Let It Be

Norwich Theatre Royal

Having had the pleasure of talking to the show’s creator, Jeff Parry, and having been infected by his enthusiasm for his creation, my expectations were high for Let It Be,  a celebration of the music of The Beatles.

I was not disappointed.  But then, where could you go wrong creating a show which includes over forty well known hits by a group whom everyone has heard of – apart from the cast of the movie ‘Yesterday’.  But that is a different review for a different publication!

This could have been a cheesy musical tribute show, with a plot loosely built around song titles.  But it is not.  It is what is says on the tin – A Celebration of The Music of The Beatles.  From the opening chords of “She Loves You” the show has you singing along, and believe me most of the people in the audience last night knew all the words to all the songs!

We are brought on a journey from a Royal Variety performance, through Shea Stadium to the psychedelia of Sgt Pepper’s sixties as the hits kept rolling off the stage like an incoming tide – many of these numbers were never performed live outside the walls of Studio 2 at Abbey Road.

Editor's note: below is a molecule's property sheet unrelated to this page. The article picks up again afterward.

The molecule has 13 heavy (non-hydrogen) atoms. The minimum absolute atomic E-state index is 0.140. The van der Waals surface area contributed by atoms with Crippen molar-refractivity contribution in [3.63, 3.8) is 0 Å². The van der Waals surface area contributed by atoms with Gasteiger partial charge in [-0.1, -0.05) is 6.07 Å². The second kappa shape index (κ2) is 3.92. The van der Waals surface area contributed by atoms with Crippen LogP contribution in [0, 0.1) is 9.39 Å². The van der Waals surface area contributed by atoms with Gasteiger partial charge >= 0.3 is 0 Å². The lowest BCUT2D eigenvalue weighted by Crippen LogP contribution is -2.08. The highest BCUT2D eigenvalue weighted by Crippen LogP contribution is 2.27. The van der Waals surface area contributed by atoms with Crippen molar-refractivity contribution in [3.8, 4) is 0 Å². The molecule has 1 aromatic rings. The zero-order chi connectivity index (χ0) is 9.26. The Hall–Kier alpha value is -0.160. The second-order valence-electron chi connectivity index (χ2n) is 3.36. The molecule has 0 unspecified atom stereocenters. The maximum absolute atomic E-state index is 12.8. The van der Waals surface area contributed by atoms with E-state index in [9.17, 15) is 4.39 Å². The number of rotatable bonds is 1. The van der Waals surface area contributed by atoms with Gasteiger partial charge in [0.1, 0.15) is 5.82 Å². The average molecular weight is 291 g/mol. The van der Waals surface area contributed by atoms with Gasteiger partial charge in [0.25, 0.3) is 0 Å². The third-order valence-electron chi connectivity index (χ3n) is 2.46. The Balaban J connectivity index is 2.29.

Two TV like props above the stage kept us inline with the historical timeline showing newsreel footage of the day, newspaper headlines and such like – weren’t there a lot of cigarette adverts back then?

As the curtain fell on the first half you could tell that the audience were keen to get to the bar or toilet and back to their seats as quickly as possible.  Nobody wanted to miss a thing.

Act 2 is a complete work of fiction, still wall to wall Beatles songs, but what if… what if the band buried their creative differences and got together for a reunion gig to celebrate John’s 40th birthday? What followed was a roller coaster ride of old Beatles hits, solo hits and – get this.  The Beatles covering Chuck Berry!

John, Paul, George and Ringo will always be catchier to say than Richard, Emanuele, John and Ben. But these four talented musicians did the fab four proud by reminding us of just how good the music of The Beatles is.  And of course, there was the fifth Beatle, musical director and keyboard player Michael Bramwell.

The show did its job, we all left the theatre feeling like we had a good time.  Wherever you are in our region, it is well worth a trip to Norwich Theatre Royal to catch this show before it closes on Saturday 22nd June.  Click here to book tickets.

I got talking to the couple who were sitting beside me before the curtain came up.  He asked if I had ever seen The Beatles live.  Sadly I had not, I replied.  No, I suppose you wouldn’t have, you are a lot younger than we are, we saw them at Hammersmith Palais in 1963 he proudly told me, we must have been 18 or 19 at the time.  At the interval I asked what they thought about the show. It’s very, very good they both replied enthusiastically.  Throughout the show they clapped, they sang, they swayed, they held hands.